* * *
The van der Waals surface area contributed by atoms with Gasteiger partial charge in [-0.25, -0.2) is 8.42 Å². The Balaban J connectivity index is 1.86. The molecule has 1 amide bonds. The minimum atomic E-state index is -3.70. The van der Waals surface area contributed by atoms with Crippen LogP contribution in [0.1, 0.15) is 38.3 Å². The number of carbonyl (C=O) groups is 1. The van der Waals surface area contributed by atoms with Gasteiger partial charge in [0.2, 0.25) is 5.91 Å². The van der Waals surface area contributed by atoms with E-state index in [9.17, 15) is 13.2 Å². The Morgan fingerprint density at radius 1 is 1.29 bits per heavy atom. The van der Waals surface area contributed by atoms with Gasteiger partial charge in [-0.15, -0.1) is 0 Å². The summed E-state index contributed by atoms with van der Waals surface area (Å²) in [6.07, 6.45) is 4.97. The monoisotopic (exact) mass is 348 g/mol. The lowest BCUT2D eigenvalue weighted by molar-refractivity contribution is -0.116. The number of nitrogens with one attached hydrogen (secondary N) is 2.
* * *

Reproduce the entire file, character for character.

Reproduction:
The van der Waals surface area contributed by atoms with Gasteiger partial charge in [-0.25, -0.2) is 8.42 Å². The Balaban J connectivity index is 1.86. The molecule has 1 amide bonds. The minimum atomic E-state index is -3.70. The van der Waals surface area contributed by atoms with Crippen LogP contribution in [0.1, 0.15) is 38.3 Å². The number of carbonyl (C=O) groups is 1. The van der Waals surface area contributed by atoms with Gasteiger partial charge in [0.2, 0.25) is 5.91 Å². The van der Waals surface area contributed by atoms with E-state index in [9.17, 15) is 13.2 Å². The Morgan fingerprint density at radius 1 is 1.29 bits per heavy atom. The van der Waals surface area contributed by atoms with Gasteiger partial charge in [-0.15, -0.1) is 0 Å². The summed E-state index contributed by atoms with van der Waals surface area (Å²) in [6.07, 6.45) is 4.97. The monoisotopic (exact) mass is 348 g/mol. The lowest BCUT2D eigenvalue weighted by molar-refractivity contribution is -0.116. The number of nitrogens with one attached hydrogen (secondary N) is 2.